Have you ever had a situation in which you hear all sorts of things about a particular topic in a short period of time, and you wonder if God is trying to get your attention? That has happened to me this week with respect to two topics:
1. Humility. I read about it yesterday in my AA Daily Reflection. It was the topic of my I Clement quiet time. The Waltons also touched on this issue. Yet, after all of this, I still don’t know what to say about humility.
The AA Daily Reflection was about regretting our past mistakes while maintaining a healthy self-esteem. “When I ask for the power to carry out God’s will for me, I am made aware of my powerlessness,” it says. I Clement 8 concerned being humble before God because he’s more powerful than us and we’re all sinners. And the Waltons episode was about a young pastor (played by John Ritter) who vehemently preached against sin and tried to avoid the “wiles of the devil”–through cold baths, exercise, and chores. Then, he inadvertently got drunk off of the Baldwin sisters’ “recipe.” As a consequence, he got booted off the church’s speakers’ roster, and he learned that he too made mistakes.
I’m not sure what to do with all of this. I can understand my need for God, but I don’t often have the faith that he will help me out. Moreover, grovelling before God because he’s more powerful to me and I am a flawed human being does not appeal to me in the least–in neither inspires me nor feeds my hungry soul. And I don’t really feel John Ritter was a deliberate sinner in that Waltons episode, since he wasn’t aware that the recipe was moonshine (or, as the Baldwin sisters call it, “sunshine”).
I guess what I walk away with is this: my thoughts sometimes scare me, and, in those times, I feel a need to draw closer to God–for comfort, for love, for nourishment at the well of goodness, and for protection from evil. We are all prone to mistakes, whether they be deliberate or inadvertent, and that’s why I feel that I need God.
2. There’s a woman at one of my AA meetings who always felt useless, in the sense that she didn’t think she was all that helpful to others. Recently, she went to a religious retreat, and the priest told her that what she’s said or written may have helped somebody else.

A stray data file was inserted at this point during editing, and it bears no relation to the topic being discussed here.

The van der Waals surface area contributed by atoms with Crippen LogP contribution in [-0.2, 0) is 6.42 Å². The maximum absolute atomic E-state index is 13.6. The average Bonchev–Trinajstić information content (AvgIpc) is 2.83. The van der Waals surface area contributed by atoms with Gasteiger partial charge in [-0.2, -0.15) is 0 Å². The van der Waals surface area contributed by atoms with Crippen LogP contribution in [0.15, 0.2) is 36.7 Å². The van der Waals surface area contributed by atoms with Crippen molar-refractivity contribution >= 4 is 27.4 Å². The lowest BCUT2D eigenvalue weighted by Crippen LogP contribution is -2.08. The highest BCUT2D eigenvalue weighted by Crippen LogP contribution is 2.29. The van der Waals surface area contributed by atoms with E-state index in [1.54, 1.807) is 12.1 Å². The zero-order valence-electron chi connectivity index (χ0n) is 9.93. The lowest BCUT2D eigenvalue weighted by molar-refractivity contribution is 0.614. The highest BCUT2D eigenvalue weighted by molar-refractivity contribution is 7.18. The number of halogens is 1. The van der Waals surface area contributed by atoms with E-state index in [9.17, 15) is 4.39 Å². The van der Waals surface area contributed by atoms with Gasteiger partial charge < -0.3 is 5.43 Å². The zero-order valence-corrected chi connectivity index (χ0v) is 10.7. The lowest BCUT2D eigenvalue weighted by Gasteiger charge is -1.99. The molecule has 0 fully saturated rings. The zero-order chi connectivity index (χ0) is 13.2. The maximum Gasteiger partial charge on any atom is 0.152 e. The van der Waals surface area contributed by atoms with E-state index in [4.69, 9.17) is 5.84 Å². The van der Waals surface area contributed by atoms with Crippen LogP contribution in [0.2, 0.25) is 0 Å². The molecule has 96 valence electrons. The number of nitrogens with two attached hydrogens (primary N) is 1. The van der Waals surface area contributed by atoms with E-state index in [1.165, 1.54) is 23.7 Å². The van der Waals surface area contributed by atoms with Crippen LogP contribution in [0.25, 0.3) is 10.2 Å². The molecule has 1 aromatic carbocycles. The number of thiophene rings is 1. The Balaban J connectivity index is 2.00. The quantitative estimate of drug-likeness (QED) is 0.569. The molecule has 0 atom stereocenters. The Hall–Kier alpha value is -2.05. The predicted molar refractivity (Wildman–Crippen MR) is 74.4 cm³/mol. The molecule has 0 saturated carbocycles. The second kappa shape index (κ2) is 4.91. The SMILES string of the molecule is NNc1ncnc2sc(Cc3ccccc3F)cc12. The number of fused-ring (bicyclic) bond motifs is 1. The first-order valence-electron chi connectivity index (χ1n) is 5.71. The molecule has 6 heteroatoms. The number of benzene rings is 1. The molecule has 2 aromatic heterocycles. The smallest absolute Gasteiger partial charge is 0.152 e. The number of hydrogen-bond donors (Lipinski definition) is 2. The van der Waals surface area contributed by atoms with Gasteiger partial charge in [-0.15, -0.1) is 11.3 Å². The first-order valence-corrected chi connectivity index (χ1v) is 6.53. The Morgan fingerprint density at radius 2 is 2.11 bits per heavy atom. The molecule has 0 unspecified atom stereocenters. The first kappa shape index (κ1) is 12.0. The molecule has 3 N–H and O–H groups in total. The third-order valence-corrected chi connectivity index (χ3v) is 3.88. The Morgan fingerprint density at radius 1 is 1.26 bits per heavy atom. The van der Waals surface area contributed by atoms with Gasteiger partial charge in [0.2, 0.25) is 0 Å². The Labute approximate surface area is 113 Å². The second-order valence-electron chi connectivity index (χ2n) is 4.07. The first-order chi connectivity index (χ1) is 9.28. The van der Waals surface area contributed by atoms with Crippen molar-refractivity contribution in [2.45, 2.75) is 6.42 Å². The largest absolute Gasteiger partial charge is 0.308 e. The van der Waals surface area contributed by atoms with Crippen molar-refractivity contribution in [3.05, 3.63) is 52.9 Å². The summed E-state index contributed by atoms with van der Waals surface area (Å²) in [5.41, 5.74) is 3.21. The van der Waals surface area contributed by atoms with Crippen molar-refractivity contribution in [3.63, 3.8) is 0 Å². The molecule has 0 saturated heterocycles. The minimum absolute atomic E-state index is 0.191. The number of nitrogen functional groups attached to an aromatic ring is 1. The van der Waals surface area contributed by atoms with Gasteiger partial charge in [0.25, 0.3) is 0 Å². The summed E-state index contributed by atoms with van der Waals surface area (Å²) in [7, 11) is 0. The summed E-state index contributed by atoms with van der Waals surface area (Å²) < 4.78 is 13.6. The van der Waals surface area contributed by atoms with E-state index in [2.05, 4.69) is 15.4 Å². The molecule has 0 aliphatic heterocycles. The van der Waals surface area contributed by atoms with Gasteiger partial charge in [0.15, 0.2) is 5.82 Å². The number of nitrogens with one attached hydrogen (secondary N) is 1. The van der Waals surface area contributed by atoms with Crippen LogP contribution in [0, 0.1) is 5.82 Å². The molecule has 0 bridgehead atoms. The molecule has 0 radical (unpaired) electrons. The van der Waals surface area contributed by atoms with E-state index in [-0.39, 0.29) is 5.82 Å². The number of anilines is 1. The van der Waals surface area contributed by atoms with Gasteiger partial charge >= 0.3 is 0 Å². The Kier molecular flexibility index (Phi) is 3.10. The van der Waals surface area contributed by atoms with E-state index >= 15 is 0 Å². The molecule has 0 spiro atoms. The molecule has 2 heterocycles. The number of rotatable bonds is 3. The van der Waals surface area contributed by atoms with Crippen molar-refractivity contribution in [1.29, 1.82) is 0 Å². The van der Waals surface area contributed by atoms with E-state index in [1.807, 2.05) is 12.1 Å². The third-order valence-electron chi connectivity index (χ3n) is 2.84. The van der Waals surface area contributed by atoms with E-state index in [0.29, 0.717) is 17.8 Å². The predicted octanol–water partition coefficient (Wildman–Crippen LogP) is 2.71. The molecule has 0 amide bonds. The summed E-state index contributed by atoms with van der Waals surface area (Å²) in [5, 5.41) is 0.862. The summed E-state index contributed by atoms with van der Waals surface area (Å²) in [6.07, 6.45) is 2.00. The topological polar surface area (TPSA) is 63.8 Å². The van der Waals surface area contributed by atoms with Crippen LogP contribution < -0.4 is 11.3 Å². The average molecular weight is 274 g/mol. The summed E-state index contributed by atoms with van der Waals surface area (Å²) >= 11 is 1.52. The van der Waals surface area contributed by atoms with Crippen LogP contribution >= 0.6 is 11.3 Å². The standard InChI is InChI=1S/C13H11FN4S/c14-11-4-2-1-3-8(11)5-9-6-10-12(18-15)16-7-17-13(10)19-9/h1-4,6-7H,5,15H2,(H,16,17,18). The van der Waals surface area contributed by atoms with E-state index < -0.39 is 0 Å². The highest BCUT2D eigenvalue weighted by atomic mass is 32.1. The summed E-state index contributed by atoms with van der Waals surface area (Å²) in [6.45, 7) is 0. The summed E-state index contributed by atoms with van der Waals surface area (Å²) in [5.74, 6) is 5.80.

That coincided with a few other things in my life. On a Joan of Arcadia episode, “Secret Service,” Joan doesn’t understand how she’s helping other people, since she doesn’t always see the results of her actions. And Joan’s mother, Helen, feels that she (Helen) hasn’t reached any of her students as an art teacher. But both learn to have faith that their actions are touching other people, whether they realize it or not.
I thought more about this issue as I reflected on my stormy conversation with Stephen aka Q this past week, which occurred under his son Nebcanuck’s post, On Abortion. Stephen argued that, in determining whether to preserve the life of the mother or the baby when a mother’s life is in danger (through childbirth), we should look at the effects of our decision on both the individual and the community. After all, the biblical religions are strongly communitarian. He opted to save the life of the mother, since she has a concrete effect on an actual human network.
I asked, “But what if abortion gets rid of the next Einstein?” Stephen responded that it may also get rid of the next Manson, so such scenarios cancel themselves out. I asked, “Then what if the mother doesn’t contribute much to society?” I had in mind a welfare mom who uses drugs and has babies to make more money. Stephen responded that this kind of welfare mom may still matter to people, such as her friends, her family, her children, etc. In short, we can’t really say that any particular person doesn’t contribute to society.
Of course, a lot of the storm was about my statement on welfare mothers, and I’m not going to try to defend that here, except to say that I wasn’t intending to stereotype an entire group of people. But what I want to look at is the issue of societal contribution. When you think about it, we all contribute good and bad to the world around us. Am I personally a benefit to society? Yes, but I’m a detriment to it as well.
Let’s take my blog, which is where I write things that can have an impact on others. Some of my writings are inspiring and full of faith, hope, and love. Others are cranky, complaining, and doubting in the area of faith. A person can visit my site and walk away thinking she should believe in God, while another may read a different post of mine and reach the opposite conclusion. So am I a net benefit to society? I have no idea.
But I guess that was the risk God took when he created human beings. He made us with free will, and that entails the possibility that we will make mistakes. Maybe that helps us to minister to one another as we try to walk the righteous path.
That is why It’s a Wonderful Life is my favorite movie of all time–we are all important, most of the time we just don’t realize how much. (-:
Yep, good movie! I’ll be watching it this Christmas.